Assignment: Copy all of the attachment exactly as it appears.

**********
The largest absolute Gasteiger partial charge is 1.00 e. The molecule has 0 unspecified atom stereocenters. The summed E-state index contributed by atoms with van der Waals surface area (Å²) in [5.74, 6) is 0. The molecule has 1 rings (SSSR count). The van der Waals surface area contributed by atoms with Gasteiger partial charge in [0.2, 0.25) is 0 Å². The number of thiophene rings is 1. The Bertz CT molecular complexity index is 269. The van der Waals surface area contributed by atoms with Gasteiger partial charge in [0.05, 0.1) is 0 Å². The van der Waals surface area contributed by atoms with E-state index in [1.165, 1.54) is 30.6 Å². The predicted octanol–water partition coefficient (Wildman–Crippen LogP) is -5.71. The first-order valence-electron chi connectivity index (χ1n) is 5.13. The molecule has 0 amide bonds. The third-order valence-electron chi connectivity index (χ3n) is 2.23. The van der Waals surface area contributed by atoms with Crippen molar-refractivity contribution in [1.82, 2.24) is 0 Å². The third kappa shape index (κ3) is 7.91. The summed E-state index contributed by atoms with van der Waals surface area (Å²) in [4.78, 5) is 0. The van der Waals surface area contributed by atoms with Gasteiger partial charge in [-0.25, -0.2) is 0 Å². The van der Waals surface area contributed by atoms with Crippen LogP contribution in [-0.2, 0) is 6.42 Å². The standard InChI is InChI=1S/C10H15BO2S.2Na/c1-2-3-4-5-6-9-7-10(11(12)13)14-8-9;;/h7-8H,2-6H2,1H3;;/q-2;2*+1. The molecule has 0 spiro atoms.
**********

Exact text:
The largest absolute Gasteiger partial charge is 1.00 e. The molecule has 0 unspecified atom stereocenters. The summed E-state index contributed by atoms with van der Waals surface area (Å²) in [5.74, 6) is 0. The molecule has 1 rings (SSSR count). The van der Waals surface area contributed by atoms with Gasteiger partial charge in [0.2, 0.25) is 0 Å². The number of thiophene rings is 1. The Bertz CT molecular complexity index is 269. The van der Waals surface area contributed by atoms with Gasteiger partial charge in [0.05, 0.1) is 0 Å². The van der Waals surface area contributed by atoms with E-state index in [1.165, 1.54) is 30.6 Å². The predicted octanol–water partition coefficient (Wildman–Crippen LogP) is -5.71. The first-order valence-electron chi connectivity index (χ1n) is 5.13. The molecule has 0 amide bonds. The third-order valence-electron chi connectivity index (χ3n) is 2.23. The van der Waals surface area contributed by atoms with Crippen molar-refractivity contribution in [1.82, 2.24) is 0 Å². The third kappa shape index (κ3) is 7.91. The summed E-state index contributed by atoms with van der Waals surface area (Å²) in [4.78, 5) is 0. The van der Waals surface area contributed by atoms with Gasteiger partial charge in [-0.25, -0.2) is 0 Å². The van der Waals surface area contributed by atoms with Crippen LogP contribution in [-0.2, 0) is 6.42 Å². The standard InChI is InChI=1S/C10H15BO2S.2Na/c1-2-3-4-5-6-9-7-10(11(12)13)14-8-9;;/h7-8H,2-6H2,1H3;;/q-2;2*+1. The molecule has 0 spiro atoms.